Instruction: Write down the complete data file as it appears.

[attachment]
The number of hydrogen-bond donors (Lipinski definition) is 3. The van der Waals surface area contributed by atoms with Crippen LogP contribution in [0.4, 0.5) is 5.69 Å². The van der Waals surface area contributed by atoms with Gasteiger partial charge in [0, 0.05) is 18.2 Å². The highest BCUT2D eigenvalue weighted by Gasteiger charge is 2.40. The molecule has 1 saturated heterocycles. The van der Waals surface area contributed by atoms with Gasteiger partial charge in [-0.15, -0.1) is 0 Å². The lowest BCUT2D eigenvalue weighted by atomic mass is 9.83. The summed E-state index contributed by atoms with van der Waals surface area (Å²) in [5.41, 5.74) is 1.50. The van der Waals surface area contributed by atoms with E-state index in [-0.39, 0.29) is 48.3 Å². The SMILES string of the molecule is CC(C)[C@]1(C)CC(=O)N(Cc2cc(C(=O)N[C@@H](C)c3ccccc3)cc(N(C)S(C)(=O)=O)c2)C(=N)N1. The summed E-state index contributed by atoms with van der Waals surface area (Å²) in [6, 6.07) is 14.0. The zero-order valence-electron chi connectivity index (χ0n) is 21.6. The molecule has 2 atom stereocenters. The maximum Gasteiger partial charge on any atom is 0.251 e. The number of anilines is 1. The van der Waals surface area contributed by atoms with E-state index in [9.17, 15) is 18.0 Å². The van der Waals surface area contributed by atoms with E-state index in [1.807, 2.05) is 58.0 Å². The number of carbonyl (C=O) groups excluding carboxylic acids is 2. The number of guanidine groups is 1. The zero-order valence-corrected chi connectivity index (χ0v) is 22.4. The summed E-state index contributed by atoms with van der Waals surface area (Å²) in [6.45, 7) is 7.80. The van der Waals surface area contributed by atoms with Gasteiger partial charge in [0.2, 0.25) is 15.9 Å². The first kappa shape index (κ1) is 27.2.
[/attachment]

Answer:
The number of hydrogen-bond donors (Lipinski definition) is 3. The van der Waals surface area contributed by atoms with Crippen LogP contribution in [0.4, 0.5) is 5.69 Å². The van der Waals surface area contributed by atoms with Gasteiger partial charge in [0, 0.05) is 18.2 Å². The highest BCUT2D eigenvalue weighted by Gasteiger charge is 2.40. The molecule has 1 saturated heterocycles. The van der Waals surface area contributed by atoms with Gasteiger partial charge in [-0.15, -0.1) is 0 Å². The lowest BCUT2D eigenvalue weighted by atomic mass is 9.83. The summed E-state index contributed by atoms with van der Waals surface area (Å²) in [5.41, 5.74) is 1.50. The van der Waals surface area contributed by atoms with E-state index in [-0.39, 0.29) is 48.3 Å². The SMILES string of the molecule is CC(C)[C@]1(C)CC(=O)N(Cc2cc(C(=O)N[C@@H](C)c3ccccc3)cc(N(C)S(C)(=O)=O)c2)C(=N)N1. The summed E-state index contributed by atoms with van der Waals surface area (Å²) in [6, 6.07) is 14.0. The zero-order valence-electron chi connectivity index (χ0n) is 21.6. The molecule has 2 atom stereocenters. The maximum Gasteiger partial charge on any atom is 0.251 e. The number of anilines is 1. The van der Waals surface area contributed by atoms with E-state index in [9.17, 15) is 18.0 Å². The van der Waals surface area contributed by atoms with E-state index in [1.807, 2.05) is 58.0 Å². The number of carbonyl (C=O) groups excluding carboxylic acids is 2. The number of guanidine groups is 1. The zero-order valence-corrected chi connectivity index (χ0v) is 22.4. The summed E-state index contributed by atoms with van der Waals surface area (Å²) in [6.45, 7) is 7.80. The van der Waals surface area contributed by atoms with Gasteiger partial charge in [0.2, 0.25) is 15.9 Å². The first kappa shape index (κ1) is 27.2.